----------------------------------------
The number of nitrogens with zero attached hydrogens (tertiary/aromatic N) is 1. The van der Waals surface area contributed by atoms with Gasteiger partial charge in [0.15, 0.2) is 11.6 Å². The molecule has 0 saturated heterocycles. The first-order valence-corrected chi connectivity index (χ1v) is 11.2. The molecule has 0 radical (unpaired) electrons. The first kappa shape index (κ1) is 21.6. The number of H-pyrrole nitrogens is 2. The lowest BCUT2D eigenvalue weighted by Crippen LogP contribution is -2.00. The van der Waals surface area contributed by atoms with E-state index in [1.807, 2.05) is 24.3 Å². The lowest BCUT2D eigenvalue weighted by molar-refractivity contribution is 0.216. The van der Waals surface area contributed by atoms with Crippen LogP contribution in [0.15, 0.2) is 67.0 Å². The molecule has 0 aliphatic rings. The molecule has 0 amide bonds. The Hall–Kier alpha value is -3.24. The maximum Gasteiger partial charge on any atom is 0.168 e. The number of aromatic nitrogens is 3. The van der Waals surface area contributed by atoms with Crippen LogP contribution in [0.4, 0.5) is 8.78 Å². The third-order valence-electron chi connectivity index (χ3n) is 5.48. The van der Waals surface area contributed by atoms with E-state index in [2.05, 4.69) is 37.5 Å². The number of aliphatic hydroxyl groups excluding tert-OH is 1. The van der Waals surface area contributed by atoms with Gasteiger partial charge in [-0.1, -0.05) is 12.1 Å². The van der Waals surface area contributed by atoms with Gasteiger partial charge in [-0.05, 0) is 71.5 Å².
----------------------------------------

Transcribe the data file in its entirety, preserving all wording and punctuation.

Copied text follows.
The number of nitrogens with zero attached hydrogens (tertiary/aromatic N) is 1. The van der Waals surface area contributed by atoms with Gasteiger partial charge in [0.15, 0.2) is 11.6 Å². The molecule has 0 saturated heterocycles. The first-order valence-corrected chi connectivity index (χ1v) is 11.2. The molecule has 0 radical (unpaired) electrons. The first kappa shape index (κ1) is 21.6. The number of H-pyrrole nitrogens is 2. The lowest BCUT2D eigenvalue weighted by Crippen LogP contribution is -2.00. The van der Waals surface area contributed by atoms with E-state index in [1.807, 2.05) is 24.3 Å². The lowest BCUT2D eigenvalue weighted by molar-refractivity contribution is 0.216. The van der Waals surface area contributed by atoms with Crippen LogP contribution in [0.15, 0.2) is 67.0 Å². The molecule has 0 aliphatic rings. The molecule has 0 amide bonds. The Hall–Kier alpha value is -3.24. The maximum Gasteiger partial charge on any atom is 0.168 e. The number of aromatic nitrogens is 3. The van der Waals surface area contributed by atoms with Crippen LogP contribution in [0.4, 0.5) is 8.78 Å². The third-order valence-electron chi connectivity index (χ3n) is 5.48. The van der Waals surface area contributed by atoms with E-state index in [2.05, 4.69) is 37.5 Å². The number of aliphatic hydroxyl groups excluding tert-OH is 1. The van der Waals surface area contributed by atoms with Gasteiger partial charge in [-0.1, -0.05) is 12.1 Å². The van der Waals surface area contributed by atoms with Gasteiger partial charge in [-0.05, 0) is 71.5 Å².